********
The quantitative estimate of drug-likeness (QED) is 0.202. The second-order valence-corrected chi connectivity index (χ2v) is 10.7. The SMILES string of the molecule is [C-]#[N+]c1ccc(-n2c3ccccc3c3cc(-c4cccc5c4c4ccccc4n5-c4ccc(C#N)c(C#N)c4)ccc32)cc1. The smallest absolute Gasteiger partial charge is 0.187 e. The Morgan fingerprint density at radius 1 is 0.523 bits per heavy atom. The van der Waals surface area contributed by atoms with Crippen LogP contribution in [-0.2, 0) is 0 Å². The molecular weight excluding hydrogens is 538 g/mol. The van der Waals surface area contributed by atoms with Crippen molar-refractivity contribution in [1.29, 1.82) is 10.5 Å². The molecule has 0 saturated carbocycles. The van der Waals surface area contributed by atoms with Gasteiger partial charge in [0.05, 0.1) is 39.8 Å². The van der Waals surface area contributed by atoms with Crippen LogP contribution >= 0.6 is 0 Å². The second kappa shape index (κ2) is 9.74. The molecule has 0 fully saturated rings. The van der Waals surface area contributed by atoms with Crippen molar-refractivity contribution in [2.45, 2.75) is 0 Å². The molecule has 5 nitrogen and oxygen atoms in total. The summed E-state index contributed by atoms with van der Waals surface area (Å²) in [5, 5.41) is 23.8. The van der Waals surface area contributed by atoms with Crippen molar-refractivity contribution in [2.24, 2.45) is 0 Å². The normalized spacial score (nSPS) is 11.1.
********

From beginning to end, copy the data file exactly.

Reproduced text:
The quantitative estimate of drug-likeness (QED) is 0.202. The second-order valence-corrected chi connectivity index (χ2v) is 10.7. The SMILES string of the molecule is [C-]#[N+]c1ccc(-n2c3ccccc3c3cc(-c4cccc5c4c4ccccc4n5-c4ccc(C#N)c(C#N)c4)ccc32)cc1. The smallest absolute Gasteiger partial charge is 0.187 e. The Morgan fingerprint density at radius 1 is 0.523 bits per heavy atom. The van der Waals surface area contributed by atoms with Crippen LogP contribution in [-0.2, 0) is 0 Å². The molecular weight excluding hydrogens is 538 g/mol. The van der Waals surface area contributed by atoms with Crippen molar-refractivity contribution in [1.29, 1.82) is 10.5 Å². The molecule has 0 saturated carbocycles. The van der Waals surface area contributed by atoms with Gasteiger partial charge in [0.05, 0.1) is 39.8 Å². The van der Waals surface area contributed by atoms with Crippen LogP contribution >= 0.6 is 0 Å². The second kappa shape index (κ2) is 9.74. The molecule has 0 fully saturated rings. The van der Waals surface area contributed by atoms with Crippen molar-refractivity contribution in [2.45, 2.75) is 0 Å². The molecule has 5 nitrogen and oxygen atoms in total. The summed E-state index contributed by atoms with van der Waals surface area (Å²) in [5, 5.41) is 23.8. The van der Waals surface area contributed by atoms with Crippen molar-refractivity contribution in [2.24, 2.45) is 0 Å². The normalized spacial score (nSPS) is 11.1.